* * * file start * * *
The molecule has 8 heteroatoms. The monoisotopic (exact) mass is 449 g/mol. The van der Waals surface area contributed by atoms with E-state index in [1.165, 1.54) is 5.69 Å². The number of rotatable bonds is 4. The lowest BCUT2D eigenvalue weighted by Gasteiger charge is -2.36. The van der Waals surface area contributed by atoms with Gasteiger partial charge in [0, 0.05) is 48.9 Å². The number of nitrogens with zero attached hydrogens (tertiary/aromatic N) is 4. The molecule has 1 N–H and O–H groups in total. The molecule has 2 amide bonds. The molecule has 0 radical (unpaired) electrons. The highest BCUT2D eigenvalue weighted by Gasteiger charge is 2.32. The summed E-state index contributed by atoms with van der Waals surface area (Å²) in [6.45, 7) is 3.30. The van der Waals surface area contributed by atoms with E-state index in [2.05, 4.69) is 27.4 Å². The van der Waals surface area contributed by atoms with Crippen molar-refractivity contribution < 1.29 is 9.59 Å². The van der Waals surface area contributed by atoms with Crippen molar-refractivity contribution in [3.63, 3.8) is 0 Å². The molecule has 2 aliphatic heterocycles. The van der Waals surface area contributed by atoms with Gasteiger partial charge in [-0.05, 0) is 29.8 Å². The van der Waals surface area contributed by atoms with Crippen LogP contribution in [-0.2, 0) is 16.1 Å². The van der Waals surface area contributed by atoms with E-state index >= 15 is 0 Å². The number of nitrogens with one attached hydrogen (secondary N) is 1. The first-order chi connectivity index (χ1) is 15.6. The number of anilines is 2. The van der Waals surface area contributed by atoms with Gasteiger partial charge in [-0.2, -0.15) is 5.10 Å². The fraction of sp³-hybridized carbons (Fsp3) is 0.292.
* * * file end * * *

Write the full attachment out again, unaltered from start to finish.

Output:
The molecule has 8 heteroatoms. The monoisotopic (exact) mass is 449 g/mol. The van der Waals surface area contributed by atoms with E-state index in [1.165, 1.54) is 5.69 Å². The number of rotatable bonds is 4. The lowest BCUT2D eigenvalue weighted by Gasteiger charge is -2.36. The van der Waals surface area contributed by atoms with Gasteiger partial charge in [0, 0.05) is 48.9 Å². The number of nitrogens with zero attached hydrogens (tertiary/aromatic N) is 4. The molecule has 1 N–H and O–H groups in total. The molecule has 2 amide bonds. The molecule has 0 radical (unpaired) electrons. The highest BCUT2D eigenvalue weighted by Gasteiger charge is 2.32. The summed E-state index contributed by atoms with van der Waals surface area (Å²) in [6.45, 7) is 3.30. The van der Waals surface area contributed by atoms with E-state index in [2.05, 4.69) is 27.4 Å². The van der Waals surface area contributed by atoms with Crippen molar-refractivity contribution < 1.29 is 9.59 Å². The van der Waals surface area contributed by atoms with Crippen molar-refractivity contribution in [3.63, 3.8) is 0 Å². The molecule has 2 aliphatic heterocycles. The van der Waals surface area contributed by atoms with Gasteiger partial charge in [-0.05, 0) is 29.8 Å². The van der Waals surface area contributed by atoms with Crippen LogP contribution in [-0.2, 0) is 16.1 Å². The van der Waals surface area contributed by atoms with E-state index >= 15 is 0 Å². The number of nitrogens with one attached hydrogen (secondary N) is 1. The first-order chi connectivity index (χ1) is 15.6. The number of anilines is 2. The van der Waals surface area contributed by atoms with Gasteiger partial charge in [-0.2, -0.15) is 5.10 Å². The fraction of sp³-hybridized carbons (Fsp3) is 0.292.